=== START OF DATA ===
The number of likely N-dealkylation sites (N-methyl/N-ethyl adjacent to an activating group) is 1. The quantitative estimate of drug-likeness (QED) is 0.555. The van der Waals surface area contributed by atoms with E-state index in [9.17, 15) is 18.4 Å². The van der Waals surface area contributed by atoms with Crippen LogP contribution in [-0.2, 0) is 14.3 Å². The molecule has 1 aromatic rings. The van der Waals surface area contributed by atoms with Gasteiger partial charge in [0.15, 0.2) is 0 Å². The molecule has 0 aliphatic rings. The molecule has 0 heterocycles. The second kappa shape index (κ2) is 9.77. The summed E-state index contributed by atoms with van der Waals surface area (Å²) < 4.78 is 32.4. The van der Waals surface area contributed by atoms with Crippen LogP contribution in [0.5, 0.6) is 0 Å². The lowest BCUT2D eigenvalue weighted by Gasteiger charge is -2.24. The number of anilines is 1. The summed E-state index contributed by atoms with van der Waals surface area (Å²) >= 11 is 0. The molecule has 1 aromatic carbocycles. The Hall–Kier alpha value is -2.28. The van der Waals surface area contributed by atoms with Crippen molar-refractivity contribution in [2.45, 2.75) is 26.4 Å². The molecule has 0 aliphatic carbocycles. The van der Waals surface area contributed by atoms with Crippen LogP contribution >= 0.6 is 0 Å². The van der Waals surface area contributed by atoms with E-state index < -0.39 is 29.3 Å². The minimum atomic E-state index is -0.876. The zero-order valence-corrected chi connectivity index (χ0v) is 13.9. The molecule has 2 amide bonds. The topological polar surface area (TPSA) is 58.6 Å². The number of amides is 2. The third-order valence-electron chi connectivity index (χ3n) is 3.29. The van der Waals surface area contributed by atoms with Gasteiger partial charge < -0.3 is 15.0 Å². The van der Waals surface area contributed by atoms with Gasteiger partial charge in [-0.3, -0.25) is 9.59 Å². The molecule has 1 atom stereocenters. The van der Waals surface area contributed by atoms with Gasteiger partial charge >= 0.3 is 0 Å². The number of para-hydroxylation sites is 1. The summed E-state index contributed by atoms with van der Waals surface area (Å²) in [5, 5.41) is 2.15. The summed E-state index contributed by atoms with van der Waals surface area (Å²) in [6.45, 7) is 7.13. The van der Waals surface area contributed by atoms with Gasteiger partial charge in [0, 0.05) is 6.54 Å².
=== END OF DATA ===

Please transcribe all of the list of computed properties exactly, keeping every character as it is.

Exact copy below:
The number of likely N-dealkylation sites (N-methyl/N-ethyl adjacent to an activating group) is 1. The quantitative estimate of drug-likeness (QED) is 0.555. The van der Waals surface area contributed by atoms with E-state index in [9.17, 15) is 18.4 Å². The van der Waals surface area contributed by atoms with Crippen LogP contribution in [-0.2, 0) is 14.3 Å². The molecule has 1 aromatic rings. The van der Waals surface area contributed by atoms with Gasteiger partial charge in [0.15, 0.2) is 0 Å². The molecule has 0 aliphatic rings. The molecule has 0 heterocycles. The second kappa shape index (κ2) is 9.77. The summed E-state index contributed by atoms with van der Waals surface area (Å²) < 4.78 is 32.4. The van der Waals surface area contributed by atoms with Crippen LogP contribution in [0.5, 0.6) is 0 Å². The lowest BCUT2D eigenvalue weighted by Gasteiger charge is -2.24. The number of anilines is 1. The summed E-state index contributed by atoms with van der Waals surface area (Å²) >= 11 is 0. The molecule has 1 aromatic carbocycles. The Hall–Kier alpha value is -2.28. The van der Waals surface area contributed by atoms with Crippen molar-refractivity contribution in [2.45, 2.75) is 26.4 Å². The molecule has 0 aliphatic carbocycles. The van der Waals surface area contributed by atoms with Crippen LogP contribution >= 0.6 is 0 Å². The van der Waals surface area contributed by atoms with E-state index < -0.39 is 29.3 Å². The minimum atomic E-state index is -0.876. The zero-order valence-corrected chi connectivity index (χ0v) is 13.9. The molecule has 2 amide bonds. The topological polar surface area (TPSA) is 58.6 Å². The number of amides is 2. The third-order valence-electron chi connectivity index (χ3n) is 3.29. The van der Waals surface area contributed by atoms with Gasteiger partial charge < -0.3 is 15.0 Å². The van der Waals surface area contributed by atoms with Gasteiger partial charge in [-0.3, -0.25) is 9.59 Å². The molecule has 1 atom stereocenters. The van der Waals surface area contributed by atoms with Gasteiger partial charge >= 0.3 is 0 Å². The number of para-hydroxylation sites is 1. The summed E-state index contributed by atoms with van der Waals surface area (Å²) in [5, 5.41) is 2.15. The summed E-state index contributed by atoms with van der Waals surface area (Å²) in [6.45, 7) is 7.13. The van der Waals surface area contributed by atoms with Gasteiger partial charge in [0, 0.05) is 6.54 Å².